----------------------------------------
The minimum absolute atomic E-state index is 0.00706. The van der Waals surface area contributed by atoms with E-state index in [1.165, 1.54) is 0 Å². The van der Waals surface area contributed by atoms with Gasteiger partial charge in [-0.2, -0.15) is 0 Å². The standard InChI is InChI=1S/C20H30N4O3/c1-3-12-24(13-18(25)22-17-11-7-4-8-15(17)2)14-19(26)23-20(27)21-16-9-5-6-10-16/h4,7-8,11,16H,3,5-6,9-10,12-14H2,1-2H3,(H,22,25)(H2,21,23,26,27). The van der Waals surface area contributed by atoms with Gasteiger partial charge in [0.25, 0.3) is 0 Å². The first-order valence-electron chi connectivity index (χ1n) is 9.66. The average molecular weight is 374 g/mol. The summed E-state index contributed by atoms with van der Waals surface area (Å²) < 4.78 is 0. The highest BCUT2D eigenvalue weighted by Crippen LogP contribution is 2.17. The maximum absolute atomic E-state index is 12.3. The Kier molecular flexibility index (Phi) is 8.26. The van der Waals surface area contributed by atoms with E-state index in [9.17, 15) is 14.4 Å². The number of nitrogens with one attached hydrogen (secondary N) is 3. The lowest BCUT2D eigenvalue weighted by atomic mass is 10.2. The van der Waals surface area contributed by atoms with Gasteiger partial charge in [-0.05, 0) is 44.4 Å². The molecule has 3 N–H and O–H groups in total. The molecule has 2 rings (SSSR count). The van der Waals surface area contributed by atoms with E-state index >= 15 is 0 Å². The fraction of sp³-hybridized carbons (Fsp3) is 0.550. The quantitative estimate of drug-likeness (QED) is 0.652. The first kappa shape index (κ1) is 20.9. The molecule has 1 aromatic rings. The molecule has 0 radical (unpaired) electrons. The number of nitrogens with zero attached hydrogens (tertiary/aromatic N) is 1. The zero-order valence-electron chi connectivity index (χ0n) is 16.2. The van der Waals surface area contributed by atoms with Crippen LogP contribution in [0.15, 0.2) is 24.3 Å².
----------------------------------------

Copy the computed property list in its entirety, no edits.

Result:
The minimum absolute atomic E-state index is 0.00706. The van der Waals surface area contributed by atoms with E-state index in [1.165, 1.54) is 0 Å². The van der Waals surface area contributed by atoms with Gasteiger partial charge in [-0.2, -0.15) is 0 Å². The standard InChI is InChI=1S/C20H30N4O3/c1-3-12-24(13-18(25)22-17-11-7-4-8-15(17)2)14-19(26)23-20(27)21-16-9-5-6-10-16/h4,7-8,11,16H,3,5-6,9-10,12-14H2,1-2H3,(H,22,25)(H2,21,23,26,27). The van der Waals surface area contributed by atoms with Gasteiger partial charge in [0.25, 0.3) is 0 Å². The first-order valence-electron chi connectivity index (χ1n) is 9.66. The average molecular weight is 374 g/mol. The summed E-state index contributed by atoms with van der Waals surface area (Å²) < 4.78 is 0. The highest BCUT2D eigenvalue weighted by Crippen LogP contribution is 2.17. The maximum absolute atomic E-state index is 12.3. The Kier molecular flexibility index (Phi) is 8.26. The van der Waals surface area contributed by atoms with E-state index in [9.17, 15) is 14.4 Å². The number of nitrogens with one attached hydrogen (secondary N) is 3. The lowest BCUT2D eigenvalue weighted by atomic mass is 10.2. The van der Waals surface area contributed by atoms with Gasteiger partial charge in [-0.05, 0) is 44.4 Å². The molecule has 3 N–H and O–H groups in total. The molecule has 2 rings (SSSR count). The van der Waals surface area contributed by atoms with E-state index >= 15 is 0 Å². The fraction of sp³-hybridized carbons (Fsp3) is 0.550. The quantitative estimate of drug-likeness (QED) is 0.652. The first kappa shape index (κ1) is 20.9. The molecule has 1 aromatic rings. The molecule has 0 radical (unpaired) electrons. The number of nitrogens with zero attached hydrogens (tertiary/aromatic N) is 1. The zero-order valence-electron chi connectivity index (χ0n) is 16.2. The van der Waals surface area contributed by atoms with Crippen LogP contribution in [0.15, 0.2) is 24.3 Å².